Hodges SJ, Anthony E. Occult megarectum:a commonly unrecognized cause of enuresis. Urology. 2012 Feb;79(2):421-4. doi: 10.1016/j.urology.2011.10.015. Epub 2011 Dec 14.
Hoebeke, P., Walle, J. V., Theunis, M., De Paepe, H., Oosterlinck, W., & Renson, C. Outpatient pelvic-floor therapy in girls with daytime incontinence and dysfunctional voiding. Urology 1996; 48, 923-927.
Joinson, C., Heron, J., von Gontard, A. and the ALSPAC study team: Psychological problems in children with daytime wetting. Pediatrics 2006a; 118, 1985-1993.
Joinson, C., Heron, J., Butler, U., von Gontard, A. and the ALSPAC study team: Psychological differences between children with and without soiling problems. Pediatrics 2006b; 117, 1575-1584.
Joinson, C., Heron, J., von Gontard, A., Butler, R., Golding, J., Emond, A.: Early childhood risk factors associated with daytime wetting and soiling in school-age children. Journal of Pediatric Psychology2008; e-published.
Kajbafzadeh AM, harifi-Rad L, Ghahestani SM, Ahmadi H, Kajbafzadeh M, Mahboubi AH. (2011) Animated biofeedback: an ideal treatment for children with dysfunctional elimination syndrome. J Urol;186, 2379-2385.
Kaye JD, Palmer LS (2008) Animated biofeedback yields more rapid results than nonanimated biofeedback in the treatment of dysfunctional voiding in girls. J Urol 180, 300-305
Kodman-Jones, C., Hawkins, L., Schulman, SL. Behavioral characteristics of children with daytime wetting.  J Urol 2001;Dec(6):2392-5.
Neveus, T, Eggert P, Evans J, et al. Evaluation of the treatment for monosymptomatic enuresis: a standarisation document from the international children’s continence society. J Urol 2010; 183: 441-447
Rushton, H. G. Wetting and functional voiding disorders. Urologic Clinics of North America, 1995; 22(1), 75-93.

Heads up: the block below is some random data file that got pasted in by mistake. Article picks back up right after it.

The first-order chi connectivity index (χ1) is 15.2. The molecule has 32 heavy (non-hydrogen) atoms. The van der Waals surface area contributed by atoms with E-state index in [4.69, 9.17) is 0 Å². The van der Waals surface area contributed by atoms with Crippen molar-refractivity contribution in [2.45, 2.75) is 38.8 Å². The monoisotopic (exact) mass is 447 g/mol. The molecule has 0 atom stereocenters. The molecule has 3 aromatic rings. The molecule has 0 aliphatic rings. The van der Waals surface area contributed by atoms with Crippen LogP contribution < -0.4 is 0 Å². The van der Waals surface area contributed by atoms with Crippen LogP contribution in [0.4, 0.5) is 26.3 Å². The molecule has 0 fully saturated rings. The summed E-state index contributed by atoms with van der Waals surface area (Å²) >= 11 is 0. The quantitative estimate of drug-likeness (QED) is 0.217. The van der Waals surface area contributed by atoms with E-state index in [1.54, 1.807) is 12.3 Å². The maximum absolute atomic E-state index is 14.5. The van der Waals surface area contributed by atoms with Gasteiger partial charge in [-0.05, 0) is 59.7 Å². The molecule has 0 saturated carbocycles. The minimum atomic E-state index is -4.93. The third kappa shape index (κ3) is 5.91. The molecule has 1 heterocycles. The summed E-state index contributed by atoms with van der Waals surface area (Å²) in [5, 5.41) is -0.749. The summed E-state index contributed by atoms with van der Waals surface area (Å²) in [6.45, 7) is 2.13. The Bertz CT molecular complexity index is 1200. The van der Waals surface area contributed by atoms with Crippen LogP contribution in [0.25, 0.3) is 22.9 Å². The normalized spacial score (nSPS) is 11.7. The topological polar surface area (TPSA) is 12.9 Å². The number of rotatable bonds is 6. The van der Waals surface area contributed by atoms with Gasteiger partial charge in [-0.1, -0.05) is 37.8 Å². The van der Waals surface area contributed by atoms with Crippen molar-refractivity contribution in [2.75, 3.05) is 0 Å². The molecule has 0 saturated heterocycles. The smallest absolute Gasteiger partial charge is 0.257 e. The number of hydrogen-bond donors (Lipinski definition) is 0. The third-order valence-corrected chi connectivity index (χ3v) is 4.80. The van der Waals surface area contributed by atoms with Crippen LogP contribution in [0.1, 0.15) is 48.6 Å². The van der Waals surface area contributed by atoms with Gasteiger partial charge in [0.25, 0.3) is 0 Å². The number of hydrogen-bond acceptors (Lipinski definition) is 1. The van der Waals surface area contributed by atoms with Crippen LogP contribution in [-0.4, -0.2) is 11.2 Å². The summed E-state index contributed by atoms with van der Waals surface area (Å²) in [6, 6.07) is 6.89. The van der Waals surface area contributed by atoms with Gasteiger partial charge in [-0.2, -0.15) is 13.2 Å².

Seyedian, S. S. L., Sharifi-Rad, L., Ebadi, M., & Kajbafzadeh, A. M. (2014). Combined functional pelvic floor muscle exercises with Swiss ball and urotherapy for management of dysfunctional voiding in children: a randomized clinical trial. European Journal of Pediatrics, 173(10), 1347-1353.
Thibodeau, B. A., Metcalfe, P., Koop, P., & Moore, K. (2013). Urinary incontinence and quality of life in children. Journal of pediatric urology, 9(1), 78-83.
Urinary Incontinence in Children. (2012). Retrieved June 9, 2014 from http://kidney.niddk.nih.gov/kudiseases/pubs/uichildren/index.aspx
Zivkovic V, Lazovic M, Vlajkovic M, Slavkovic A, Dimitrijevic L, Stankovic I, Vacic N. (2012). Diaphragmatic breathing exercises and pelvic floor retraining in children with dysfunctional voiding. European Journal of Physical Rehabilitation Medicine. 48(3):413-21. Epub 2012 Jun 5.

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“I Still Feel Wet!” - A Cry for Help

When my 6 year old daughter ran to the bathroom 3-4 times before she got on the school bus every morning, I wasn’t too concerned, but I definitely took note. The day she was in tears and wouldn’t get off the toilet because she felt like she was still wet, I got worried (although slightly intrigued). No matter how much she wiped, she still felt wet. When she stood up, she felt like she was going to pee herself, making my sweet-natured girl slip into hysterics. After eliminating small amounts of urine 8 separate times in 3 hours and saying it burned, I assumed she had a urinary tract infection (UTI). A simple urine test ruled out UTI or diabetes (thankfully!). So then, what was my daughter’s diagnosis? The pediatrician simply referred to it as “a phase;” however, I had researched the symptoms before the visit.

In 2014 Arlen et al. described a condition called “phantom urinary incontinence.” This refers to the situation when children experience the sensation of being wet (a presumptive urinary incontinence) when they are objectively dry. They considered 20 children (18 females, 2 males) referred to their pediatric urology clinic over a 5 year span, all who were all diagnosed with phantom urinary incontinence (PUI). The authors evaluated the concomitant diagnoses found among the boys and girls in the study. Lower urinary tract symptoms were present in 95% of the subjects. Associated bladder symptoms were found as well, with urgency in 75% and frequency in 50% of the children. Vaginitis occurred in 72% of the girls. Parents reported obsessive-compulsive disorder or obsessive-compulsive disorder personality traits in 70% of the children. In order to treat these patients, dietary modifications, timed voiding, and a bowel regimen were implemented to manage symptoms. A follow up at 14.4 months revealed 90% of the children’s bowel-bladder dysfunction improved and PUI resolved. The authors concluded children compliant with a rigid bladder-bowel regimen experience relief of their “phantom” incontinence as well as lower urinary tract symptoms, and a majority of PUI patients have obsessive-compulsive traits.